Inboxes are noisier-than-usual and this makes it easier for cybercriminals to ‘hide’ their malicious messages. What’s more, attackers can leverage the ‘too-good-to-be-true’ deals people are expecting to receive, using them as lures to successfully deceive their victims. When the email looks like it has come from a legitimate brand and email address, people are more likely to click on malicious links that lead to fake websites or download harmful attachments.”

Tessian also notes that employees at retailers should be vigilant for phishing attacks as they approach the busiest time of the year.

“And it’s not just consumers that need to be wary,” Tessian says. “Employees in the retail industry will be busier and more distracted than ever during this time, faced with hundreds of orders, thousands of customer queries to respond to, and overwhelming sales targets to hit. Cybercriminals will use this to their advantage, crafting sophisticated phishing emails and cleverly worded social engineering messages in the hope that a stressed worker will miss the cues and comply with their requests.”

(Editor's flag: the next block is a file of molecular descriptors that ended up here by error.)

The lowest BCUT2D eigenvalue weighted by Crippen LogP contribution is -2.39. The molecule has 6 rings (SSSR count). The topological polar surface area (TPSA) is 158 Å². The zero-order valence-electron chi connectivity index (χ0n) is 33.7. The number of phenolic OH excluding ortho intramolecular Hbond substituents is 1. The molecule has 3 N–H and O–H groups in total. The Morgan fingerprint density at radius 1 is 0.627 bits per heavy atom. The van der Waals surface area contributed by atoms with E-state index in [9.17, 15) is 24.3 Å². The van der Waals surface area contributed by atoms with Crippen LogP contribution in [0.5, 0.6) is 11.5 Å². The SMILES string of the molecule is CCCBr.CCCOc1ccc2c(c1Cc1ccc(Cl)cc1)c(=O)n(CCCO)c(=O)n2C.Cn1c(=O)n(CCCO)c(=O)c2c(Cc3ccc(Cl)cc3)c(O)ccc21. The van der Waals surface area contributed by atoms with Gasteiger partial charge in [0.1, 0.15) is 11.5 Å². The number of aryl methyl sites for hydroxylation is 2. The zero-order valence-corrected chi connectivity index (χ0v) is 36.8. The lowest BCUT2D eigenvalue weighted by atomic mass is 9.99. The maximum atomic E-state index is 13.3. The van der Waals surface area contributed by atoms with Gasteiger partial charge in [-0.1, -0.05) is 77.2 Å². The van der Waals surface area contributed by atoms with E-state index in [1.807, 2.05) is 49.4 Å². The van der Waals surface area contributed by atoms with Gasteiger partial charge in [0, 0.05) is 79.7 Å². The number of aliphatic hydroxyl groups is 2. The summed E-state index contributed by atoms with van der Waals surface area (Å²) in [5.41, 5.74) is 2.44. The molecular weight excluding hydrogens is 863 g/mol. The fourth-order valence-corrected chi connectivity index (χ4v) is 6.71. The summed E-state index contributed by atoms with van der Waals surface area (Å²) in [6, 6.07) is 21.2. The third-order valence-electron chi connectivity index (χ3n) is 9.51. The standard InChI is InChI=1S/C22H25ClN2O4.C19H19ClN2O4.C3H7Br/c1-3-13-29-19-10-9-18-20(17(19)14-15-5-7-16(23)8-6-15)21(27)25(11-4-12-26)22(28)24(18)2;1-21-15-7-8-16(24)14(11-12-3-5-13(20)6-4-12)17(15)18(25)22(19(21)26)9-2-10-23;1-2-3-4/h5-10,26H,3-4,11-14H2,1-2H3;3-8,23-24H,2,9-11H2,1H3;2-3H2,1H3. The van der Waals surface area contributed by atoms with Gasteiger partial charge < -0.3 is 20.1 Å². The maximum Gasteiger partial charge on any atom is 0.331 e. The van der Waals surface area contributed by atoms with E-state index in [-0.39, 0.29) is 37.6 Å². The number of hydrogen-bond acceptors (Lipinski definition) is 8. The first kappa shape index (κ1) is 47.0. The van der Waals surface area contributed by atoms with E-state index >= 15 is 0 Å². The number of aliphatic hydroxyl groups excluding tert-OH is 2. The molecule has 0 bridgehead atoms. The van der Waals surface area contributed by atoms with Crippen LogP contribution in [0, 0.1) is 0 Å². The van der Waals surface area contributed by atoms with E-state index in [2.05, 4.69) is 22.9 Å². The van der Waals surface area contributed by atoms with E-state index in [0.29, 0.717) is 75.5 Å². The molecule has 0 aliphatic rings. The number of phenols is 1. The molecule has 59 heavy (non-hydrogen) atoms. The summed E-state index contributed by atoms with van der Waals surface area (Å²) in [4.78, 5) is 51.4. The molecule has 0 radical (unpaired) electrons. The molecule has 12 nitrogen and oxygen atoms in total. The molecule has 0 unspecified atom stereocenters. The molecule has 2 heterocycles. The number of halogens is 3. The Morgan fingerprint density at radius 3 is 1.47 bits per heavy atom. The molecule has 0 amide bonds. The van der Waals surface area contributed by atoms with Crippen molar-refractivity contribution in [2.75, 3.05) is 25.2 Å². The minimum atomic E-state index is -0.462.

Remember: The bad actors are out in force, and you need to remember to implement good cybersecurity and cyber-hygiene practices – especially over the next couple of months. Be extra cautious of any emails invoking an emotional response or asking for your account information. Feel free to review the October National Cybersecurity Awareness emails and forward them to your family members.

 

 

 

Michael Cripps,

President and CEO

 


Ransomware 7/1/2021

The threat of ransomware has been growing exponentially over the last year. Strengthening your ransomware defenses should be at the forefront of everyone’s mind, including individuals and businesses.

The following arcticle from The Hacker News website gives a few tips and steps to help combat this threat.

www.thehackernews.com